Chantal Brazeau, MD
Assistant Dean for Faculty Vitality
Rutgers New Jersey Medical School
Effective faculty programs on well-being should address the many dimensions of professional fulfillment. Using a conceptual model of professional fulfillment or well-being can help plan a balanced menu of activities and guide a comprehensive approach to faculty well-being programs.
An important aspect of program development is measuring the burnout and professional well-being of faculty on a regular basis. Initial survey results can help prioritize faculty needs and program selection. Follow-up surveys can assess the evolution of faculty as programs are implemented. Survey design falls outside the scope of this toolkit, but excellent resources about surveys on burnout and well-being can be found in the National Academy of Medicine website.1
Appropriate conceptual models recognize the important impact of the work environment and health care system on professional fulfillment. These include models by Stanford University2 and the National Academy of Medicine.3,4
For simplicity, this guidance will focus on the Stanford model, which consists of a “wheel” with three domains of professional fulfillment: personal resilience, a culture of wellness at work, and efficiency of practice in the clinical environment. To make this model applicable to basic science faculty, “efficiency of practice” can be changed to “efficiency of research.”
A comprehensive program on well-being should therefore include activities along the three domains:
Personal resilience: This includes events to engage faculty in activities or discussions about topics that support resilience: relaxation training, mindfulness, nutrition, sleep, work-life integration, and stress management. These are frequently the first type of activities planned because they can be easier to organize. It is important not to limit faculty programming solely to activities on personal resilience so as to not give the message that faculty need to “deal better” with the stress of a “dysfunctional” system. Such a message is counterproductive and can breed resentment or discontent in faculty.
Culture of wellness: In a culture of wellness, leadership understands the need for professional fulfillment, and congruence exists between the faculty goals and school leadership’s goals and visions. Faculty feel they can voice their opinion and that it is considered. There is a sense of community and collegiality. A faculty affairs (FA) professional can engage chairs and leadership in discussions about faculty well-being and encourage leadership attributes associated with less burnout.5 Creating opportunities for collegiality, peer support, or diverse affinity groups to discuss stresses unique to particular faculty attributes or life cycle (new parent, women, minority group) can foster a culture of wellness. A systematic review of interventions by West et al. can help provide ideas for programming.6 Faculty mentoring or coaching programs can be helpful.7 It is important to plan initiatives at various times of the day to accommodate the schedules of several faculty. It is also important to avoid planning well-being activities only after-hours or on weekends, which further reduces the time faculty can spend with their families and friends; the irony of such timing is typically not lost.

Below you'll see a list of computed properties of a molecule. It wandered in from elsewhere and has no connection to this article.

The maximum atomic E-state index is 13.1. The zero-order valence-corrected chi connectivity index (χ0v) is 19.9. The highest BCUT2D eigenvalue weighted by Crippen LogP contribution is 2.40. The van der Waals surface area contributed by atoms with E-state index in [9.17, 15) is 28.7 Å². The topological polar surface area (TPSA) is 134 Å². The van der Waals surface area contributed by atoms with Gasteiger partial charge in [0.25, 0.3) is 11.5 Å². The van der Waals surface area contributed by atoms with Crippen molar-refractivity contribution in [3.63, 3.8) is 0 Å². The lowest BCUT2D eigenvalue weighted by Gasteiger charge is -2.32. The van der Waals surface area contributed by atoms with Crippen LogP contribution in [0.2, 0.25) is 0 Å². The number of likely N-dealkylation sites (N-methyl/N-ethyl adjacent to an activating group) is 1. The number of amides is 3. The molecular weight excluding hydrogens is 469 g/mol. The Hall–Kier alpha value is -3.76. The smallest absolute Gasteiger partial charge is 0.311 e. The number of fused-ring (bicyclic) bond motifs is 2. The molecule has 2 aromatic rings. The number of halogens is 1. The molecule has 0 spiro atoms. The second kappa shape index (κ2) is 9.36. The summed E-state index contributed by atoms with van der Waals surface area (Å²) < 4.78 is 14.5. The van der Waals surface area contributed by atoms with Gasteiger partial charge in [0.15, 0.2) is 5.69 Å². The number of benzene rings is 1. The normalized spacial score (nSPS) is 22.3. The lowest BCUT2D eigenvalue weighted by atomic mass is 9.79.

Efficiency of practice or research: This is often the most difficult to plan because how well the practice or research laboratory “flows” might not be under direct control of the faculty or even of the FA professional. The same applies to work related to clinical documentation, the electronic health record, or any research- or patient-related administrative tasks that can pose challenges to achieving professional well-being. In this case, the work of the FA professional can take the form of advocacy in interactions with other school leadership involved in clinical care, information technology, and research to help reduce administrative burdens on the faculty.